A combined experimental and computational approach was used to study the spectroscopic properties of benzene at the ice-air interface at 253 and 77 K in comparison with its spectroscopic behavior in aqueous solutions. Benzenecontaminated ice samples were prepared either by shock-freezing of benzene aqueous solutions or by benzene vapor-deposition on pure ice grains and examined using UV diffuse reflectance and emission spectroscopies. Neither the absorption nor excitation nor emission spectra provided unambiguous evidence of benzene associates on the ice surface even at a higher surface coverage. Only a small increase in the fluorescence intensity in the region above 290 nm found experimentally might be associated with formation of benzene excimers perturbed by the interaction with the ice surface as shown by ADC(2) excited-state calculations. The benzene associates were found by MD simulations and ground-state DFT calculations, although not in the arrangement that corresponds to the excimer structures. Our experimental results clearly demonstrated that the energy of the S0 → S1 electronic transition of benzene is not markedly affected by the phase change or the microenvironment at the ice-air interface and its absorption is limited to the wavelengths below 268 nm. Neither benzene interactions with the water molecules of ice nor the formation of dimers and microcrystals at the air-ice interface thus causes any substantial bathochromic shift in its absorption spectrum. Such a critical evaluation of the photophysical properties of organic contaminants of snow and ice is essential for predictions and modeling of chemical processes occurring in polar regions. (Graph Presented).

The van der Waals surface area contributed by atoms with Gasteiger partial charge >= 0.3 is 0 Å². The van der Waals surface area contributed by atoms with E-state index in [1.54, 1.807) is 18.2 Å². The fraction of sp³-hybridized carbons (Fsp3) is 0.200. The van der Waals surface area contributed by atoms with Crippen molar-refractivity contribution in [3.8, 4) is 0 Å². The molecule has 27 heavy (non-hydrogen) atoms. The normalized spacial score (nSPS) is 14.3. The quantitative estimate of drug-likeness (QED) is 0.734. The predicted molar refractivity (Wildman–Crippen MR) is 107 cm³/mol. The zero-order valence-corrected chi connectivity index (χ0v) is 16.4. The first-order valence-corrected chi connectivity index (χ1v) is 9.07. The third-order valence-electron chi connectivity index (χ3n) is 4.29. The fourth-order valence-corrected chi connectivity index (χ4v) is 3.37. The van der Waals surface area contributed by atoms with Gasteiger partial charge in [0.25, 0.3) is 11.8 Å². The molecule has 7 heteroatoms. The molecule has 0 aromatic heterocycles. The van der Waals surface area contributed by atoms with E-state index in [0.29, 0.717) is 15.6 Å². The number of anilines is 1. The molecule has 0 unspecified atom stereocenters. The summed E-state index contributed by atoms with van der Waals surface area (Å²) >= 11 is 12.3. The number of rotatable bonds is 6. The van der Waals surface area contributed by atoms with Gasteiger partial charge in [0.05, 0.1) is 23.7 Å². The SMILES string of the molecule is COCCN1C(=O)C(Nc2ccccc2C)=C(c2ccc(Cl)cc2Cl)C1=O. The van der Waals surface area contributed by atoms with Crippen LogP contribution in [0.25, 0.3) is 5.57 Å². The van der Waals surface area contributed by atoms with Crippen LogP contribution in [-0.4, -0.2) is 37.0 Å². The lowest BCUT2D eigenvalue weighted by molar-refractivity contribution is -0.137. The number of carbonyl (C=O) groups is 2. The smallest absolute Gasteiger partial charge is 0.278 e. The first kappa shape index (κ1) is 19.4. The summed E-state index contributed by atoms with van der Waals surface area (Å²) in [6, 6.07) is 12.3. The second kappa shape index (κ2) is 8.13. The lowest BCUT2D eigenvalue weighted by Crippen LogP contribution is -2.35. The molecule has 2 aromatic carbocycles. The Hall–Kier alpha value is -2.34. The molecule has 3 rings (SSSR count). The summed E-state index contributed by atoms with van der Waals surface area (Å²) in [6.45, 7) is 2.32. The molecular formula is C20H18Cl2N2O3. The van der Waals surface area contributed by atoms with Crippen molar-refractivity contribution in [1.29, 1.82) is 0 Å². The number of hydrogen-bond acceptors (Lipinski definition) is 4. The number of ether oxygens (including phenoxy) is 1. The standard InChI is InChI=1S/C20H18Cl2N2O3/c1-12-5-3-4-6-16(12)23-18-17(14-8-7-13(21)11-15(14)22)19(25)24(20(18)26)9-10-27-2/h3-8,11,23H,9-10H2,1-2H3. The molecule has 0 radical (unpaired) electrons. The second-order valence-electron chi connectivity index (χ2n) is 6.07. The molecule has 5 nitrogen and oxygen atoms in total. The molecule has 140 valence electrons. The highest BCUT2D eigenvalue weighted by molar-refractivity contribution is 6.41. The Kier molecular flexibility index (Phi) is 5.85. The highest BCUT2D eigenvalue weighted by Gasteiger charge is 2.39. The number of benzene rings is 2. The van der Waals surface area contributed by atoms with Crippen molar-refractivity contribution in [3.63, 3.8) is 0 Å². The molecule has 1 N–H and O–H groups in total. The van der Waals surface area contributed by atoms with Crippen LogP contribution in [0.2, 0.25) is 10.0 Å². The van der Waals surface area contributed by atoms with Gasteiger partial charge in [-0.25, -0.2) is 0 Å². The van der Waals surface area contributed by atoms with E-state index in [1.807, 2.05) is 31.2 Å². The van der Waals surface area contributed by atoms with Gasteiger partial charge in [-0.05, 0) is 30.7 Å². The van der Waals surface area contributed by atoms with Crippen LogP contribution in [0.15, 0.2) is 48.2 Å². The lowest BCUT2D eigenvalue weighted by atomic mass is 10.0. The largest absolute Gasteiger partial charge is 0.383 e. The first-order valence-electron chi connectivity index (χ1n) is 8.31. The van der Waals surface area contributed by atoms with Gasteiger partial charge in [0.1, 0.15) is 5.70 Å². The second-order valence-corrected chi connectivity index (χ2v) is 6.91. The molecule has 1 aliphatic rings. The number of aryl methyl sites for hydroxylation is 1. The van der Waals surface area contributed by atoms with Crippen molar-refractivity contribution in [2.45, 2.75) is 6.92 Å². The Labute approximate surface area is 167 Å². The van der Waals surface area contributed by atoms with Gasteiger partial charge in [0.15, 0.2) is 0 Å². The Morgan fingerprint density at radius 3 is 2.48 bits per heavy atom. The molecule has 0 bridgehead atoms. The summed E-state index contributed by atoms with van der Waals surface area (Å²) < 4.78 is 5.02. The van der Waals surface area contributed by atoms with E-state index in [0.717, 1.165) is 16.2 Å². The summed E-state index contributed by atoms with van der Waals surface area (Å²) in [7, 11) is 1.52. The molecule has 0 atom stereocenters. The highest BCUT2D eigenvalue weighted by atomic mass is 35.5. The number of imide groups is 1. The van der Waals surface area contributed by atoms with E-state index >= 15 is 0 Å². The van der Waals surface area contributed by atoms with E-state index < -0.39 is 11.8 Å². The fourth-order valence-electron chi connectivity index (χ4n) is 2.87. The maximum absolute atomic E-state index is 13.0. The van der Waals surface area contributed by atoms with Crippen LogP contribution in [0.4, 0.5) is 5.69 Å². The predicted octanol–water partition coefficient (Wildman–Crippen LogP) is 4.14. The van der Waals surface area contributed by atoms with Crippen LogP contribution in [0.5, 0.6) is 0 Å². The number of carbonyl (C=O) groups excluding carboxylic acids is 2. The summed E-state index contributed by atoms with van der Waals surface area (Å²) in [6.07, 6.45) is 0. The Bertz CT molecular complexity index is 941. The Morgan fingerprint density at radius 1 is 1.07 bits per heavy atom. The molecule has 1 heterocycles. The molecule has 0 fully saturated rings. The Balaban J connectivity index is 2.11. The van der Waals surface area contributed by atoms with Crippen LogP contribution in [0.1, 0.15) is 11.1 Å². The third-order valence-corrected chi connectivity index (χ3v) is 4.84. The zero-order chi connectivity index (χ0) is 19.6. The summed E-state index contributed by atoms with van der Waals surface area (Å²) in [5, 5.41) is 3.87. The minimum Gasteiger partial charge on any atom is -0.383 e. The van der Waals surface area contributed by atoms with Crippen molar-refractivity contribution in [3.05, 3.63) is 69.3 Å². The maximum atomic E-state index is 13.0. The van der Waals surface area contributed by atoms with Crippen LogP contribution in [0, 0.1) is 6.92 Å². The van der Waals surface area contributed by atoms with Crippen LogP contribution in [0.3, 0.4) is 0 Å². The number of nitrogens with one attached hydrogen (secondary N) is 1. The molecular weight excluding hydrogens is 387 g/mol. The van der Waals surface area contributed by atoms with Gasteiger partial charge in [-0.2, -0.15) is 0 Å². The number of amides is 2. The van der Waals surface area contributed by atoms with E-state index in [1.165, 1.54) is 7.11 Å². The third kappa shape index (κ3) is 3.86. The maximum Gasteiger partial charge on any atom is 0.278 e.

ASJC Scopus subject areas
- Physical and Theoretical Chemistry